Software testing is an organizational process within software development in which business-critical software is verified for correctness, quality and performance. Software testing is used to ensure that expected business systems and product features behave correctly as expected.
Claire Maynard 

Those tests can either be manual or an automated process: 

  • Manual software testing: led by a team or individual who will manually operate a software and ensure it behaves as expected by running some tests. 
  • Automated software testing: this is the automated version of the manual software testing.
     

And what about the benefits? 

Testing will save tons of time and money. Testing will ensure that a feature is working as expected by the business, preventing users to find any bug while they use the software. 

Also for developing new features, if we have the tests properly setup, the time to implement is reduced considerably because we already know what to output and that is already tested. And by running tests against an already delivered feature we ensure that our changes are not breaking anything that is already working.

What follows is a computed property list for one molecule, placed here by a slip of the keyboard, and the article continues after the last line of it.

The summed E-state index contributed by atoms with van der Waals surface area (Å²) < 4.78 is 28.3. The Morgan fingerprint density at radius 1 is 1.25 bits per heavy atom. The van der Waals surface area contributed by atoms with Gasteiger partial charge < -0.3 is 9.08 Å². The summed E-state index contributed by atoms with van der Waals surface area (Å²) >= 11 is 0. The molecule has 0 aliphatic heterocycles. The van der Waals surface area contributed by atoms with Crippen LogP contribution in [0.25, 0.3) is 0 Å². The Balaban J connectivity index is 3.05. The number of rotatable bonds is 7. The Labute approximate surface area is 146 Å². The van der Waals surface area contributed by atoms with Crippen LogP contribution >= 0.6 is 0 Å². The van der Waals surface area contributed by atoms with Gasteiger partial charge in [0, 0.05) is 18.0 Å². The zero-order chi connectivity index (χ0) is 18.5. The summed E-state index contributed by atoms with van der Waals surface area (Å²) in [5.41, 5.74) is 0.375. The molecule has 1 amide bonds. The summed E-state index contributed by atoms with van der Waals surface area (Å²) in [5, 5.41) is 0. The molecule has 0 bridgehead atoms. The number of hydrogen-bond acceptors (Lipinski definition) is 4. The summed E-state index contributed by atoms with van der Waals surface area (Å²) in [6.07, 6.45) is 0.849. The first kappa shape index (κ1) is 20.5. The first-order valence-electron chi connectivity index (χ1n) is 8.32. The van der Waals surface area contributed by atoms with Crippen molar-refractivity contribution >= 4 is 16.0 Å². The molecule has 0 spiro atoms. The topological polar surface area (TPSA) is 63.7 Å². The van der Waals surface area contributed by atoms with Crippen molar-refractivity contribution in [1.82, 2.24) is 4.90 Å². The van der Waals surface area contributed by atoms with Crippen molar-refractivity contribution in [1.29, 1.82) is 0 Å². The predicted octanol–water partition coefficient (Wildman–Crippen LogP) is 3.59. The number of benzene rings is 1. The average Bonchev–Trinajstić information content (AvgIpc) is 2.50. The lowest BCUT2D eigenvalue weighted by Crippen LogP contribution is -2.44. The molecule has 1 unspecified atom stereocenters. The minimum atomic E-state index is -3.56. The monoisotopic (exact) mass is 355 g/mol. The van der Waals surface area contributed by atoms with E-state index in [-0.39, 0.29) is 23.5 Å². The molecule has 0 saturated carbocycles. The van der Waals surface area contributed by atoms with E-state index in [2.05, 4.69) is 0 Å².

Requirements 

Unit Tests 

Unit Testing is the practice of testing small pieces of code, typically individual functions, alone and isolated. If you have to access some external service, it’s not a unit test. 

They have the goal to test small pieces of business requirements by passing an input and comparing a expected result with the code output. 

Here’s a simple one, using Xunit that checks if a product stock is being debited: 

[Fact]
public void DebitStock_ShouldDebitValueFromStock()
{
    var product = new Product() { StockQuantity = 10 };
    
    product.DebitStock(1);
    
    Assert.Equal(9, product.StockQuantity);